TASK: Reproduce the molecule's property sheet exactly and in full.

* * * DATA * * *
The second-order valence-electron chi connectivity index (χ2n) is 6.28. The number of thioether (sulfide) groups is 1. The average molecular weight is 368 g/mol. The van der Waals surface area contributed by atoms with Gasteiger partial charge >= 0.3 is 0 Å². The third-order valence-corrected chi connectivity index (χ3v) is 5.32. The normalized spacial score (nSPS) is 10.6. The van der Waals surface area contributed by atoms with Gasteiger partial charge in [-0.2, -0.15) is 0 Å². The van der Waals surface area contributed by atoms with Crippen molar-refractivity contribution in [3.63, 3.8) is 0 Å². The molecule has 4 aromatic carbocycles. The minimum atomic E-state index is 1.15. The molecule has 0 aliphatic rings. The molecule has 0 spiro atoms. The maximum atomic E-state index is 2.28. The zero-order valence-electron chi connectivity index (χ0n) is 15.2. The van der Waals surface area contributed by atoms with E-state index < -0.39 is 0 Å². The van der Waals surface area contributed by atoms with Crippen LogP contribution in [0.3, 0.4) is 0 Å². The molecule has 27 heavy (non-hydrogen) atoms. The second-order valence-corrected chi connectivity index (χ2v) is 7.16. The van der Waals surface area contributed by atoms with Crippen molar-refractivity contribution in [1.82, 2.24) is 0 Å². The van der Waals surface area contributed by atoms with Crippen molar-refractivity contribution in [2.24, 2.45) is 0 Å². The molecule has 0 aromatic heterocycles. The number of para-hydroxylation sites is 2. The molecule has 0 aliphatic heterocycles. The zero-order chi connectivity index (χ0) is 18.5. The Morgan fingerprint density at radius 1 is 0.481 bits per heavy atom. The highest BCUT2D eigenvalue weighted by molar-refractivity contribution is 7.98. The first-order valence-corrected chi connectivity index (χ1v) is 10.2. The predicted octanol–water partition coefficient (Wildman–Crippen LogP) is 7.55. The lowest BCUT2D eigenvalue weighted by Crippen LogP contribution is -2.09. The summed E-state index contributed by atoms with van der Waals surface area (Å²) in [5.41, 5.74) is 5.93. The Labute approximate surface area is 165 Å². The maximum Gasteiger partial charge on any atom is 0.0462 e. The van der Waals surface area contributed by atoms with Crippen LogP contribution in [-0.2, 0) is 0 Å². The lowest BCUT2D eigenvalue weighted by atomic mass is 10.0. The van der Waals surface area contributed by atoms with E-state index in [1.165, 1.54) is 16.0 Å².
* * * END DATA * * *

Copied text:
The second-order valence-electron chi connectivity index (χ2n) is 6.28. The number of thioether (sulfide) groups is 1. The average molecular weight is 368 g/mol. The van der Waals surface area contributed by atoms with Gasteiger partial charge >= 0.3 is 0 Å². The third-order valence-corrected chi connectivity index (χ3v) is 5.32. The normalized spacial score (nSPS) is 10.6. The van der Waals surface area contributed by atoms with Gasteiger partial charge in [-0.2, -0.15) is 0 Å². The van der Waals surface area contributed by atoms with Crippen molar-refractivity contribution in [3.63, 3.8) is 0 Å². The molecule has 4 aromatic carbocycles. The minimum atomic E-state index is 1.15. The molecule has 0 aliphatic rings. The molecule has 0 spiro atoms. The maximum atomic E-state index is 2.28. The zero-order valence-electron chi connectivity index (χ0n) is 15.2. The van der Waals surface area contributed by atoms with E-state index < -0.39 is 0 Å². The van der Waals surface area contributed by atoms with Crippen LogP contribution in [0.3, 0.4) is 0 Å². The molecule has 27 heavy (non-hydrogen) atoms. The second-order valence-corrected chi connectivity index (χ2v) is 7.16. The van der Waals surface area contributed by atoms with Crippen molar-refractivity contribution in [1.82, 2.24) is 0 Å². The van der Waals surface area contributed by atoms with Crippen molar-refractivity contribution in [2.24, 2.45) is 0 Å². The molecule has 0 aromatic heterocycles. The number of para-hydroxylation sites is 2. The molecule has 0 aliphatic heterocycles. The zero-order chi connectivity index (χ0) is 18.5. The Morgan fingerprint density at radius 1 is 0.481 bits per heavy atom. The highest BCUT2D eigenvalue weighted by molar-refractivity contribution is 7.98. The first-order valence-corrected chi connectivity index (χ1v) is 10.2. The predicted octanol–water partition coefficient (Wildman–Crippen LogP) is 7.55. The lowest BCUT2D eigenvalue weighted by Crippen LogP contribution is -2.09. The summed E-state index contributed by atoms with van der Waals surface area (Å²) in [5.41, 5.74) is 5.93. The Labute approximate surface area is 165 Å². The maximum Gasteiger partial charge on any atom is 0.0462 e. The van der Waals surface area contributed by atoms with Crippen LogP contribution in [-0.2, 0) is 0 Å². The lowest BCUT2D eigenvalue weighted by atomic mass is 10.0. The van der Waals surface area contributed by atoms with E-state index in [1.165, 1.54) is 16.0 Å².